An ambulance trust recently placed in special measures is struggling to respond to emergency calls because of continued IT problems.

South East Coast Ambulance Service Foundation Trust has some of the worst performance figures in the sector was rated inadequate last month.

Information obtained by HSJ shows the trust’s computer aided despatch system has so many problems that staff are sometimes reverting to manual methods to bypass it.

The issues include:

  • The mapping systems in ambulances failing, leaving crew members to locate addresses through Google Maps on their mobile phones. In some cases crews “simply cannot find the location or even a nearby road”.
  • Ambulance dispatchers trying to send ambulances to emergencies but finding they are not where expected as previous instructions had not been received.
  • Staff in control rooms having to give instructions over the radio because on board systems have failed.
  • Staff being unable to give the location of defibrillators and the codes to open them to callers when someone has had a cardiac arrest. Trust board papers suggest at least one patient died when a staff member had not been trained in how to obtain this information manually.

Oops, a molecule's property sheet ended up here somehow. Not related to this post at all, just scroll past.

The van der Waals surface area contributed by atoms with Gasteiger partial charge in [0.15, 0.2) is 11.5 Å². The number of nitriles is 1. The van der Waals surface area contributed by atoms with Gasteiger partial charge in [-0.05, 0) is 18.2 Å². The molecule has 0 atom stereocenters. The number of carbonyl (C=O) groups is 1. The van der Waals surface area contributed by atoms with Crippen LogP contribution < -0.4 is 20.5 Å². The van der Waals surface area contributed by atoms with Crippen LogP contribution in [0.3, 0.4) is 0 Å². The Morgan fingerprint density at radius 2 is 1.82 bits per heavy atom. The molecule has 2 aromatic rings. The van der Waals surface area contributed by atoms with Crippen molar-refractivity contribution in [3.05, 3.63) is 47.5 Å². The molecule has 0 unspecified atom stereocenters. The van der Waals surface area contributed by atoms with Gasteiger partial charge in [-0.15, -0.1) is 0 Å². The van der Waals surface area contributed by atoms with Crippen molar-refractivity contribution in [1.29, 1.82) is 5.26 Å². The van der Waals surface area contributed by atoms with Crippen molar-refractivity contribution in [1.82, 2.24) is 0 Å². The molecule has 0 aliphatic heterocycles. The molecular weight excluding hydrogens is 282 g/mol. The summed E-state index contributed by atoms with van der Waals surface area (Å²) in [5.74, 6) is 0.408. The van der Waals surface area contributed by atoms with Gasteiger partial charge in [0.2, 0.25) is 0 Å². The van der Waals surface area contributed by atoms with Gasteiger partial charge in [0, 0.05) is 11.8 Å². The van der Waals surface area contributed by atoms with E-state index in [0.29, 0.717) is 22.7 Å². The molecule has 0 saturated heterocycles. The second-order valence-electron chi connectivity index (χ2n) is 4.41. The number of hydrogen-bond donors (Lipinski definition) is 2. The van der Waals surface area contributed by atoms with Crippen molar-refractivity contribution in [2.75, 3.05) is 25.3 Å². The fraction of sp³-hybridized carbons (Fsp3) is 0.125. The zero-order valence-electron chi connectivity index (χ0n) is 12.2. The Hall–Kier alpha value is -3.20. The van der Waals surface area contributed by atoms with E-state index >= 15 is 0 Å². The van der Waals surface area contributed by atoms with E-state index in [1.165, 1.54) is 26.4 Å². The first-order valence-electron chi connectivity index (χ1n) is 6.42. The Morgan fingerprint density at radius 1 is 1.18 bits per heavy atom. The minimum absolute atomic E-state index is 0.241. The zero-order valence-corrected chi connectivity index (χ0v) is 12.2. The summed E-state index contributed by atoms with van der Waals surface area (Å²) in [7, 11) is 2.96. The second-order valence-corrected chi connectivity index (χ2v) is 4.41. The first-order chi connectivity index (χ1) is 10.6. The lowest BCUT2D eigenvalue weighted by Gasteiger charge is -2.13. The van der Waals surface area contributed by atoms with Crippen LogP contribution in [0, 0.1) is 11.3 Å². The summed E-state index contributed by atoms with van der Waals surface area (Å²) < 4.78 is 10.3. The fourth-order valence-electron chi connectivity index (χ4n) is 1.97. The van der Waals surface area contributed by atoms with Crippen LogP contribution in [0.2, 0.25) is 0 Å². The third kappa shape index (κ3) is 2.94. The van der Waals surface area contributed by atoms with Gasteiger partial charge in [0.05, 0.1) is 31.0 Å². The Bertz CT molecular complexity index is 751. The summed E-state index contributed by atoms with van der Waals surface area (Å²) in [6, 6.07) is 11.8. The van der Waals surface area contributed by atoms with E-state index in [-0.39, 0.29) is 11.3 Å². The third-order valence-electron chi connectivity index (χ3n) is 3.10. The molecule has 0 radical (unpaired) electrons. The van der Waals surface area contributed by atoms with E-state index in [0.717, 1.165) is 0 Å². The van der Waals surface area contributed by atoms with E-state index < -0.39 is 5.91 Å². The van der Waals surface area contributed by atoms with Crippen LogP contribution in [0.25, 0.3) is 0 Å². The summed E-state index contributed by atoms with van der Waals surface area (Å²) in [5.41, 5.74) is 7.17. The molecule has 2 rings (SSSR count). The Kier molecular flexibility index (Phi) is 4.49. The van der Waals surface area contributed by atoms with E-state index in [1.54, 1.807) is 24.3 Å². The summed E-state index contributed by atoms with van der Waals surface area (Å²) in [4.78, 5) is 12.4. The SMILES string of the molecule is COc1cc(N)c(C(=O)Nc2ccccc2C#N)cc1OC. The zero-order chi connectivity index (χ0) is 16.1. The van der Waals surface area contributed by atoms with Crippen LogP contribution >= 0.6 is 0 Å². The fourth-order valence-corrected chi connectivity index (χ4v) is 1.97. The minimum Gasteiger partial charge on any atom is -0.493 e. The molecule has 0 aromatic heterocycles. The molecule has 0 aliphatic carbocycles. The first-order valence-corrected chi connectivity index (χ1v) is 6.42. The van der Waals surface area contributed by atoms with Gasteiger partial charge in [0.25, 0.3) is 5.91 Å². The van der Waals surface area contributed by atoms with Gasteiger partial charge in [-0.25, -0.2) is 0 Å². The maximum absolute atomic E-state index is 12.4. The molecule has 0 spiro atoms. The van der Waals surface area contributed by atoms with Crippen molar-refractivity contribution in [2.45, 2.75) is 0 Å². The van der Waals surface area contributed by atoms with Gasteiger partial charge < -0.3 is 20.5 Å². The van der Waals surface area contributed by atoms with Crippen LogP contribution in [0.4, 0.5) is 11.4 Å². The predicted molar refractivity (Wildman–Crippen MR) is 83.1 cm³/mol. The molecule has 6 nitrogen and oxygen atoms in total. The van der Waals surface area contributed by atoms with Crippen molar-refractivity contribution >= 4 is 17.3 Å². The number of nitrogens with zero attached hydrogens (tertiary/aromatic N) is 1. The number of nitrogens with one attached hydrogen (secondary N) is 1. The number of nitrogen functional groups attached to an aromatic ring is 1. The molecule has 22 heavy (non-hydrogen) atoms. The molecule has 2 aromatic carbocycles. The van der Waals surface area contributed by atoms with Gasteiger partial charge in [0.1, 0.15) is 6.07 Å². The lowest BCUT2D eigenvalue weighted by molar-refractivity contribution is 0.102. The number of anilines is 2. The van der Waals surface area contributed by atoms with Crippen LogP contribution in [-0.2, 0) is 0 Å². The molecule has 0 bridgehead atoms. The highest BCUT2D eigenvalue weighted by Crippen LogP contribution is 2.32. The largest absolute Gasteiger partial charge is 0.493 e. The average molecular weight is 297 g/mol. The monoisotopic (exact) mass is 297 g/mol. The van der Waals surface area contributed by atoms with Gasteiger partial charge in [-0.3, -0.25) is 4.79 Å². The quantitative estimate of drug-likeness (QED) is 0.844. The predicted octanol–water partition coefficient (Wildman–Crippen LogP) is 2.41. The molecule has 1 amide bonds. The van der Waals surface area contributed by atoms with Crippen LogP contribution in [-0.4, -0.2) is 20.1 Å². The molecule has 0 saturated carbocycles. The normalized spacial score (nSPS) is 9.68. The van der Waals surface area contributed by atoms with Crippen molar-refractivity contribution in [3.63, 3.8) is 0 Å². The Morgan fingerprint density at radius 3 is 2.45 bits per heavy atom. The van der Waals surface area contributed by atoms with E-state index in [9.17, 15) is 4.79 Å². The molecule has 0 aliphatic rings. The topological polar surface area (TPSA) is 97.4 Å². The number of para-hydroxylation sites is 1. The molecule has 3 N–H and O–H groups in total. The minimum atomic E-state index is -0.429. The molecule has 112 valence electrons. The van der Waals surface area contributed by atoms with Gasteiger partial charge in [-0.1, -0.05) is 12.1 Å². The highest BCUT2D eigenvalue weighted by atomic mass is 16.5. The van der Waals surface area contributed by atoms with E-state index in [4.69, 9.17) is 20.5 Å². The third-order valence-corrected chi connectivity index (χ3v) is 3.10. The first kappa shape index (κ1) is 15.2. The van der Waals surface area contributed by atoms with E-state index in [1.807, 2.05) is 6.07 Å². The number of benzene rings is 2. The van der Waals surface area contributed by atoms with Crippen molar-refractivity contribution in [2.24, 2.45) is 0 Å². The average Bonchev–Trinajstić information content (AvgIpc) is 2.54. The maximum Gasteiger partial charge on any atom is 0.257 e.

Board papers said there was a full outage of the dispatch system on 12 July and “partial outages occur approximately weekly”. “There was continued risk around the stability of the [computer aided dispatch system],” the papers said.

Internal documents from May show the CAD system sometimes closes down while being used, and said this was an issue that “cannot currently be fixed”. Other high priority issues included dispatchers unable to dispatch vehicles and towns not showing up on the system when addresses are selected – meaning vehicles cannot be sent.

Many of the problems relate to the CAD system. The trust’s IT strategy in 2014 showed it was the only user of this type of system in Europe and it was “running on software which is no longer supported and it is essential for the trust to establish an upgrade path”. Since then there have been numerous small upgrades. However, the trust’s latest board papers show there is still concern about how the system will be supported, with the ultimate plan to have a new system.

The Care Quality Commission said in September the trust should take action to ensure the system was properly maintained, and said it had not been appropriately updated. Its gazetteer – an index to help locate addresses – had not been updated for 18 months, despite NHS England recommendations that updating should take place every six weeks. The trust underestimated this risk and had not responded to a safety alert, it added.

A trust spokesman said: “We are aware of the significant issues we face with our CAD system, as outlined previously in our board papers and elsewhere.

“We are committed to improving the performance of our CAD and recognise the frustration and stress that these issues have on staff. This issue will be discussed by our board next week and we will inform all of our stakeholders of the outcome as soon as possible.”